Mosquito bites - smoke and coilsCoils and smoke will help but are no substitute for repellent when malaria mosquitoes are around

And finally, everyone’s favorite whipping boy, DEET, the most common mosquito and tick repellent and possibly the most controversial. While health authorities admit it is strong and can damage plastic and rubber, they still consider it safe - although they do admit that in large doses or over time it can produce adverse reactions in about one per 100 million persons. (‘They’ are the CDC, the EPA and the WHO.)

That said, DEET is known to irritate eyes and used in large doses or for a long period of time it can produce neurological damage but - extremely rarely, with adverse reactions of about

According to the EPA, “DEET is generally safer than many people assume and remains a viable option for people in areas infested with disease-carrying pests.” The big advantage of DEET of course is that it lasts a long time so you have to apply it less often and it is more effective.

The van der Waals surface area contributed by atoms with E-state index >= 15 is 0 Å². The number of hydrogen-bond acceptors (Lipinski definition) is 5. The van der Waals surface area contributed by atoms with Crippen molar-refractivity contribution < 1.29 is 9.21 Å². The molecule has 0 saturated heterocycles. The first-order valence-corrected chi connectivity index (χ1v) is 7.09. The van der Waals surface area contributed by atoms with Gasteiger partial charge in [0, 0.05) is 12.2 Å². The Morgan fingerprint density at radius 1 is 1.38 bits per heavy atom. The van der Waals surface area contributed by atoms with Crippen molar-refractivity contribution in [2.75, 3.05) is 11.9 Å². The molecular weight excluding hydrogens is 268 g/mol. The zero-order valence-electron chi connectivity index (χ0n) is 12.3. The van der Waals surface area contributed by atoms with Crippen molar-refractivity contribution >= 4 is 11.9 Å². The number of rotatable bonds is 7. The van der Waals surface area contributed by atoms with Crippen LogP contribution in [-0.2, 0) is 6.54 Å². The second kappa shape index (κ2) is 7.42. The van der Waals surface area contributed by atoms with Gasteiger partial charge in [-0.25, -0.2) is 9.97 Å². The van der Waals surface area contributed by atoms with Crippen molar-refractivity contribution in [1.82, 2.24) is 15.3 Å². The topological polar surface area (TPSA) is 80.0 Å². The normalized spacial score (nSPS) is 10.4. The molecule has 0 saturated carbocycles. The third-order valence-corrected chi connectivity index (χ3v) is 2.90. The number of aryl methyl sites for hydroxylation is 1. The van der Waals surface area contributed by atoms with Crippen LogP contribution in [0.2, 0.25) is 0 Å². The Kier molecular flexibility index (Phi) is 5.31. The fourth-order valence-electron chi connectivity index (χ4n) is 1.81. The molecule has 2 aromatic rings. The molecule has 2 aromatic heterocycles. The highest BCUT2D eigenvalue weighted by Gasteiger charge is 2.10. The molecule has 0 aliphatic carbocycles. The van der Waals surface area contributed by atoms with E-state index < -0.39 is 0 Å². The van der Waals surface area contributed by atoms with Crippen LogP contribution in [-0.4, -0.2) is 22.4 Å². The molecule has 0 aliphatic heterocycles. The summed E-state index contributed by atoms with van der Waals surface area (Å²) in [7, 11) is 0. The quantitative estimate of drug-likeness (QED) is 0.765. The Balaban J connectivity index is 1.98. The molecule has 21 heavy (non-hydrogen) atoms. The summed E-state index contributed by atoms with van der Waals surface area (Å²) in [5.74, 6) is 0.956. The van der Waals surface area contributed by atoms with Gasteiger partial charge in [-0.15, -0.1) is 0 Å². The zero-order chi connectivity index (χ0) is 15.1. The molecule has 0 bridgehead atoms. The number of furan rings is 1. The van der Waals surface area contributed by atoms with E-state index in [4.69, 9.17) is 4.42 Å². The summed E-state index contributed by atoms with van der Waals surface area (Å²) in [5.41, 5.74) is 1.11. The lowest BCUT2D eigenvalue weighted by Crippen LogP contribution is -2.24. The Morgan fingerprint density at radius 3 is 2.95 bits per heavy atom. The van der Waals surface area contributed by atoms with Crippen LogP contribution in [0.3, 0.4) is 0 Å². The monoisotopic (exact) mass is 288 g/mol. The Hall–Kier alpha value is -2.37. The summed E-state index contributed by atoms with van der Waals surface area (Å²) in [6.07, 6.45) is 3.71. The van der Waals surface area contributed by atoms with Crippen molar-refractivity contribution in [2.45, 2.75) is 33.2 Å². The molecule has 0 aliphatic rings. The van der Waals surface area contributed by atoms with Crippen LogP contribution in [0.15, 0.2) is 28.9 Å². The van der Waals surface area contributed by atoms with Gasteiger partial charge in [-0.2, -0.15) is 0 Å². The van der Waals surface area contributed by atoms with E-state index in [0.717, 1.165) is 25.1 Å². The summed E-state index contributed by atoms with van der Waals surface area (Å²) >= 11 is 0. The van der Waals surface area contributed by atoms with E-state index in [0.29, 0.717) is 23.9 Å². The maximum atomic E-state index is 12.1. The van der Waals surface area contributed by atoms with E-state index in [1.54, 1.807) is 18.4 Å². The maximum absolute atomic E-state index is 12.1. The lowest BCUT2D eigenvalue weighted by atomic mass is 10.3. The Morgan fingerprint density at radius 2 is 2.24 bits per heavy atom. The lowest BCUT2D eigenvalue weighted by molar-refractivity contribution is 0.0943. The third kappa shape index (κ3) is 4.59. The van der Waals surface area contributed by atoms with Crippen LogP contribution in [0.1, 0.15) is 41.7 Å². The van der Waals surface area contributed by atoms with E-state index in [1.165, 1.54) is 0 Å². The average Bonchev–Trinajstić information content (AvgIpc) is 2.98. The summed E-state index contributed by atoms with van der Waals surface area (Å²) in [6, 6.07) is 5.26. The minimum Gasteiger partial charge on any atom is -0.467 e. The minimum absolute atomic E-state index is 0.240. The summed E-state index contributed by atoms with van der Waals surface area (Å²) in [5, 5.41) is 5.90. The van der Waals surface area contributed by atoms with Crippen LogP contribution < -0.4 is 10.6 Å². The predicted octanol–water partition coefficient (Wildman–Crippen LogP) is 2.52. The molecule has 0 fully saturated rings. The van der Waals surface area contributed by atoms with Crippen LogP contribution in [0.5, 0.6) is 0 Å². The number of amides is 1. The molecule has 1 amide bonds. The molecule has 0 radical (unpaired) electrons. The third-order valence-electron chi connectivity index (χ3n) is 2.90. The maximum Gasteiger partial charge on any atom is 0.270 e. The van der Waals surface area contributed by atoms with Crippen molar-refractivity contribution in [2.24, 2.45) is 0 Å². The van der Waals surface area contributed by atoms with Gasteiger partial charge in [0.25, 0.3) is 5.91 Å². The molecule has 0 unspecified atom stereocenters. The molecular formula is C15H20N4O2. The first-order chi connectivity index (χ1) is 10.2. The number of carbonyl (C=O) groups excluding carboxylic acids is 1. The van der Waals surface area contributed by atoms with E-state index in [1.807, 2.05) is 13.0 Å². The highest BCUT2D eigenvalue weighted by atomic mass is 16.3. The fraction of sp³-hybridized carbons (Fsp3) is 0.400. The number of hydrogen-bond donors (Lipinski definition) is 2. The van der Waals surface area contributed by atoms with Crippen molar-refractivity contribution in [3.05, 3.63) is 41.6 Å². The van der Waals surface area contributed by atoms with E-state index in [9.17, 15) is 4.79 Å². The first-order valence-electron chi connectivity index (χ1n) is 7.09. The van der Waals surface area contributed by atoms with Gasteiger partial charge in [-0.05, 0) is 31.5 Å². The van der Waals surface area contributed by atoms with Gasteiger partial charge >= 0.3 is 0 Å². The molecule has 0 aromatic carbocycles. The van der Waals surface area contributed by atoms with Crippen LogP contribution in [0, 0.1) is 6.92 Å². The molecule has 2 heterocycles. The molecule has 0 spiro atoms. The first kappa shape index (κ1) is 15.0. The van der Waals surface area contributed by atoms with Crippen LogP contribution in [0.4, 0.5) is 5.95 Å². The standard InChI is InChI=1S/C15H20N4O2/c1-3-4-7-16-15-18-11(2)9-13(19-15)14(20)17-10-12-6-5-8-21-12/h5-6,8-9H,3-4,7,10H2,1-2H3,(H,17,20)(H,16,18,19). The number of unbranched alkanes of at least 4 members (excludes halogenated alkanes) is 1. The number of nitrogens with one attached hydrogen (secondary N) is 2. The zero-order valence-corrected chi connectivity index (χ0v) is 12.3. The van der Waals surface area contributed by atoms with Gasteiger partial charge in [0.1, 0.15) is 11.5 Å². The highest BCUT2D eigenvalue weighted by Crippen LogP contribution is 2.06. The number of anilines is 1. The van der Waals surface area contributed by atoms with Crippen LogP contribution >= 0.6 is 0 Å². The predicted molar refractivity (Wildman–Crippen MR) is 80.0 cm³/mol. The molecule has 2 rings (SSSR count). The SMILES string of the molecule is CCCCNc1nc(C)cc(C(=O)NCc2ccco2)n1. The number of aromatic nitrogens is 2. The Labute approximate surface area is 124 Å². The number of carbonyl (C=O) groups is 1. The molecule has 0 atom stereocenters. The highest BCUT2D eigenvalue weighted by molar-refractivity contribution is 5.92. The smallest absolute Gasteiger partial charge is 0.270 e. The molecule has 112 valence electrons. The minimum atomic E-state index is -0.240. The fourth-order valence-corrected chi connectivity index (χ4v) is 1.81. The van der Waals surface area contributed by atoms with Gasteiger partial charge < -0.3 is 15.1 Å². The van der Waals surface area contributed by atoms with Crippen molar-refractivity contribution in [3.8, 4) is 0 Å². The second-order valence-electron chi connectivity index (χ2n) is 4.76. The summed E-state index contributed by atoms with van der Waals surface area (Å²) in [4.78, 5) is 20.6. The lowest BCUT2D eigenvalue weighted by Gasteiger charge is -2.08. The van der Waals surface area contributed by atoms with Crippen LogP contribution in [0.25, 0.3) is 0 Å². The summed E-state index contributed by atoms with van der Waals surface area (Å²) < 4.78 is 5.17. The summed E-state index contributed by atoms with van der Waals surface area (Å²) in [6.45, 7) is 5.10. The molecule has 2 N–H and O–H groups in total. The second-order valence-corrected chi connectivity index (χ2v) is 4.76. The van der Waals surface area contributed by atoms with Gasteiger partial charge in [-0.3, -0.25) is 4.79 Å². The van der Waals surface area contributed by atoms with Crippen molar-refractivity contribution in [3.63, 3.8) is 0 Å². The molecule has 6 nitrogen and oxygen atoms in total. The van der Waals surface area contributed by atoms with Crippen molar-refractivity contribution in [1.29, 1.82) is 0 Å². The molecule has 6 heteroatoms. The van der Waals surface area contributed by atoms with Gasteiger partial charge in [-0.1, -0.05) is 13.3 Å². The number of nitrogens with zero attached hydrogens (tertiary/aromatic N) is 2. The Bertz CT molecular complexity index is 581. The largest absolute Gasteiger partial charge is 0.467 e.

Still, DEET has significant critics. A study by Duke University pharmacologist Mohamed Abou-Donia details an extensive list of neurological damage caused by DEET and other conventional insecticides, from memory loss to tremors to slurred speech. French studies say it can harm animals, children and pregnant women.

You’ll have to make up your own mind: is it truly safe, or is this an example of business funding science and coming up with ‘acceptable’ results? I do use DEET on occasion, but I spray it on my hands and then rub it on - I never apply it directly to my body. But I’d welcome alternatives that really work.